The cynical answer as to whether the shortage in diesel, heating oil, and jet fuel should keep you up at night is somewhat rhetorical.
This is a headline that plays well in the media across the country and globe to stoke your fears to visualize women and children in cold tenements with large woolen blankets covering them in a dreary winter setting.
Unfortunately, this is true for many Americans, but probably won’t be on account of heating oil shortages. My guess is the narrative will ramp up into the holidays and then be forgotten over more pressing issues like transgender bathrooms, Kanye West’s latest meltdown, and the like.
Cynicism aside, there actually is a fuel shortage going on according to the latest report from the Energy Information Administration (EIA), where they report that distillate inventories are at their lowest levels since the spring of 2008.
If we look back at similar logistic issues where shortages have occurred we can put the diesel shortage in perspective. The pandemic left many of us wondering if we were going to have to use oak leaves or perhaps old socks for toilet paper as consumers faced a devastating shortage. Not to be outdone, the recent logistics shortage of baby formula left families in dire straits, worrying that they might not be able to feed their young.
While a distillate shortage is not life and death, it could be a fatal blow to businesses that don’t have enough in the ground to keep the doors open. For diesel specifically, the shortage will be painful at the macro level, but hopefully manageable at the micro level. A tight diesel supply will force prices to go up, which will eventually make it too expensive for some people. At the U.S. economic level, that means pain as consumers cut back and businesses slash costs.
At the local level, supply will still be available for those for whom diesel is a business-critical priority.
So what exactly is behind the current shortages?
It’s really all about market economics and tight inventories. Poor pipeline shipping economics and historically low diesel inventories are combining to cause shortages in various markets throughout the Southeast. As was the case in May of 2022, markets are now seeing extremely high prices in the Northeast along with supply outages along the Southeast.
On the supply side, fuel carriers are having to visit multiple terminals to find supply, which delays deliveries and strains local trucking capacity.
One such supplier, Mansfield Energy, is moving to Alert Level 4 to address market volatility. Mansfield is also moving the Southeast to Code Red, requesting 72-hour notice for deliveries when possible to ensure fuel and freight can be secured at economical levels. These low distillate inventories are why diesel prices are above $5.00 a gallon nationwide, even though the nationwide average price for gasoline has dropped below $4.00 a gallon.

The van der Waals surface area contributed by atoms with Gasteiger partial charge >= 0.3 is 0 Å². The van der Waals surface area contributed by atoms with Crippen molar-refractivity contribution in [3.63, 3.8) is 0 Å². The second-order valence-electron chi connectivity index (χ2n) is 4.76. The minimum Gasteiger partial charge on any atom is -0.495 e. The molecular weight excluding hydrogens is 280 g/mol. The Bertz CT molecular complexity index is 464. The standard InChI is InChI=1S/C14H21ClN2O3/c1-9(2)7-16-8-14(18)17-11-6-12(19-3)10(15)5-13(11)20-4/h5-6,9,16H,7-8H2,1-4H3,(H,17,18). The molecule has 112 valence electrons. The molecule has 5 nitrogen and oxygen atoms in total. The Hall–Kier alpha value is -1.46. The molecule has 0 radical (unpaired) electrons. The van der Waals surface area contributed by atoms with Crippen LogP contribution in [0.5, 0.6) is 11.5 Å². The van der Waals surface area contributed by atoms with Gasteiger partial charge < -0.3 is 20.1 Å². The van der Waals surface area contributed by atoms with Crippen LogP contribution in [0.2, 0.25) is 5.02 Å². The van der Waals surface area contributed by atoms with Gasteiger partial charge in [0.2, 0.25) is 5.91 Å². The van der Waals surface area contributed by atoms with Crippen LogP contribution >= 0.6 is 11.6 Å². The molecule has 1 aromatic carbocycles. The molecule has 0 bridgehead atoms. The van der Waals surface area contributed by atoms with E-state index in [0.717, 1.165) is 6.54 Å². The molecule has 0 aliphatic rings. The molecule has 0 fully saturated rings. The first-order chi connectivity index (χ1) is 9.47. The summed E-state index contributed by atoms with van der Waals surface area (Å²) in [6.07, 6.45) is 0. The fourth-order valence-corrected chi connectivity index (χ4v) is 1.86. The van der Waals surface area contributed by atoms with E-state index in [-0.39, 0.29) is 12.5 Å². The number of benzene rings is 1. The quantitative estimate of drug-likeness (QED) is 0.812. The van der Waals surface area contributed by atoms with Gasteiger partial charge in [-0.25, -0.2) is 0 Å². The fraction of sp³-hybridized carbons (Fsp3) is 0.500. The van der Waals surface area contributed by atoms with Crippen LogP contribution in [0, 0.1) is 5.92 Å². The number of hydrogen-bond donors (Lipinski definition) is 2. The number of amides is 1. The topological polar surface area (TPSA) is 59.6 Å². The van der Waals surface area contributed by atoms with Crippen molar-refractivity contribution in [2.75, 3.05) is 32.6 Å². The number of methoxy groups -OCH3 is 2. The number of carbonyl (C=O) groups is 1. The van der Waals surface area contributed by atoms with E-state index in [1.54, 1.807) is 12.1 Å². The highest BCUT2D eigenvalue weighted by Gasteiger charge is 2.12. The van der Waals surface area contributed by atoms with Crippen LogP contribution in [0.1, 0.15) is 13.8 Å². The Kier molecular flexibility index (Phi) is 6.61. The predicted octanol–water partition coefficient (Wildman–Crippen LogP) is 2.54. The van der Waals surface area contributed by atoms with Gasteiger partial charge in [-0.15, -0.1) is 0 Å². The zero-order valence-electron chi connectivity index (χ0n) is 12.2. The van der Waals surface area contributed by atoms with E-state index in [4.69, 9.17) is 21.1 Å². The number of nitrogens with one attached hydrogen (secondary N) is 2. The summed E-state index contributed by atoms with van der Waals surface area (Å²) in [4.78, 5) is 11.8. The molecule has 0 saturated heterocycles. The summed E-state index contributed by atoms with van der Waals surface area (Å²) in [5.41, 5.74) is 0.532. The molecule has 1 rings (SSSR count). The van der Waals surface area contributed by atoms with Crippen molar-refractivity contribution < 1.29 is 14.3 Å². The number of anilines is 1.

There are a couple of recurring themes each year that are always on the table regarding distillate prices. One is demand, which always spikes at this time of year. Also, U.S. refineries do maintenance in the spring and fall, which is factored into the market’s pricing. One thing that is different this year is that capacity is down as a result of a number of unprofitable refineries being shut down, thus causing supply to decrease.
These are known and are not game-breakers. However, the primary reason for angst currently that is novel is the cutoff of Russian imports.
According to Robert Rapier, a chemical engineer in the energy industry, “The loss of those Russian imports have caused problems for refineries as they struggle to fill holes in their product slates.” He goes on to say, “That also means that if refiners do shift production, it potentially creates shortages in the gasoline market.”
With the U.S. midterm election days away, one has to ask about the politics involved in such a shortage. Top of the list is whether Biden can be blamed for the whole thing. Republican lawmakers, including Colorado Representative Lauren Boebert and Arkansas Senator Tom Cotton, have been blaming the low inventories of diesel on the President.
It really all comes down to capacity, and it will be argued on both sides what caused the supply to dwindle.
Was it the administration’s anti-fossil fuels agenda that led to a decline in capacity, or was it simply the economics of being non-profitable?
According to Patrick De Haan, GasBuddy’s head of petroleum analysis, “Biden is not to blame—this is due to lack of refining capacity, which has fallen 1 million barrels a day, primarily due to COVID-19 in 2020 curbing demand.” In addition, natural disasters like Hurricane Ida wiped out a refinery in 2021 and an explosion shut down a refinery in Pennsylvania in 2019. As mentioned, this has all been exacerbated by the war in Ukraine.
As analyst Rapier sees it, some relief is on the way, as some diesel imports are on the way from Europe to the East Coast. However, the distillate market won’t likely return to normal before next summer at the earliest.